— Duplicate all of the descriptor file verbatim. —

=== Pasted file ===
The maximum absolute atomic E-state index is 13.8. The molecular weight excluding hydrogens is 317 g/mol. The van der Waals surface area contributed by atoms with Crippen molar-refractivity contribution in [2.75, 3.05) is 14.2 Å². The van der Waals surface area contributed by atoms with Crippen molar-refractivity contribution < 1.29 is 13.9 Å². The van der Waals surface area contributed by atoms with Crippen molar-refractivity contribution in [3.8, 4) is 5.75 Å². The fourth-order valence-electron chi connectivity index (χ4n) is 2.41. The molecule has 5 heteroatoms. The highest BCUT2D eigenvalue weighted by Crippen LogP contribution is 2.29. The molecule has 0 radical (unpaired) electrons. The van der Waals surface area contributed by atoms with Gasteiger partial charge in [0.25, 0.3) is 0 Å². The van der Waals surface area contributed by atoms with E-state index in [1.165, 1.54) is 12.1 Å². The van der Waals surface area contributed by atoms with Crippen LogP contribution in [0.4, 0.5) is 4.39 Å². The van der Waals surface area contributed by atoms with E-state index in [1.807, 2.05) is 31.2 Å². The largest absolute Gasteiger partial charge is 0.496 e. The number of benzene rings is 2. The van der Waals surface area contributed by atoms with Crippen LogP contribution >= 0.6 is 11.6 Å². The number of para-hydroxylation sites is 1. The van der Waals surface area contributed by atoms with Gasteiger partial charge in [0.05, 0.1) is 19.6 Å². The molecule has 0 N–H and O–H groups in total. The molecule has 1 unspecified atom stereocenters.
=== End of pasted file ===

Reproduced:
The maximum absolute atomic E-state index is 13.8. The molecular weight excluding hydrogens is 317 g/mol. The van der Waals surface area contributed by atoms with Crippen molar-refractivity contribution in [2.75, 3.05) is 14.2 Å². The van der Waals surface area contributed by atoms with Crippen molar-refractivity contribution < 1.29 is 13.9 Å². The van der Waals surface area contributed by atoms with Crippen molar-refractivity contribution in [3.8, 4) is 5.75 Å². The fourth-order valence-electron chi connectivity index (χ4n) is 2.41. The molecule has 5 heteroatoms. The highest BCUT2D eigenvalue weighted by Crippen LogP contribution is 2.29. The molecule has 0 radical (unpaired) electrons. The van der Waals surface area contributed by atoms with Gasteiger partial charge in [0.25, 0.3) is 0 Å². The van der Waals surface area contributed by atoms with E-state index in [1.165, 1.54) is 12.1 Å². The van der Waals surface area contributed by atoms with Crippen LogP contribution in [0.4, 0.5) is 4.39 Å². The van der Waals surface area contributed by atoms with E-state index in [1.807, 2.05) is 31.2 Å². The largest absolute Gasteiger partial charge is 0.496 e. The number of benzene rings is 2. The van der Waals surface area contributed by atoms with Crippen LogP contribution >= 0.6 is 11.6 Å². The number of para-hydroxylation sites is 1. The van der Waals surface area contributed by atoms with Gasteiger partial charge in [0.05, 0.1) is 19.6 Å². The molecule has 0 N–H and O–H groups in total. The molecule has 1 unspecified atom stereocenters.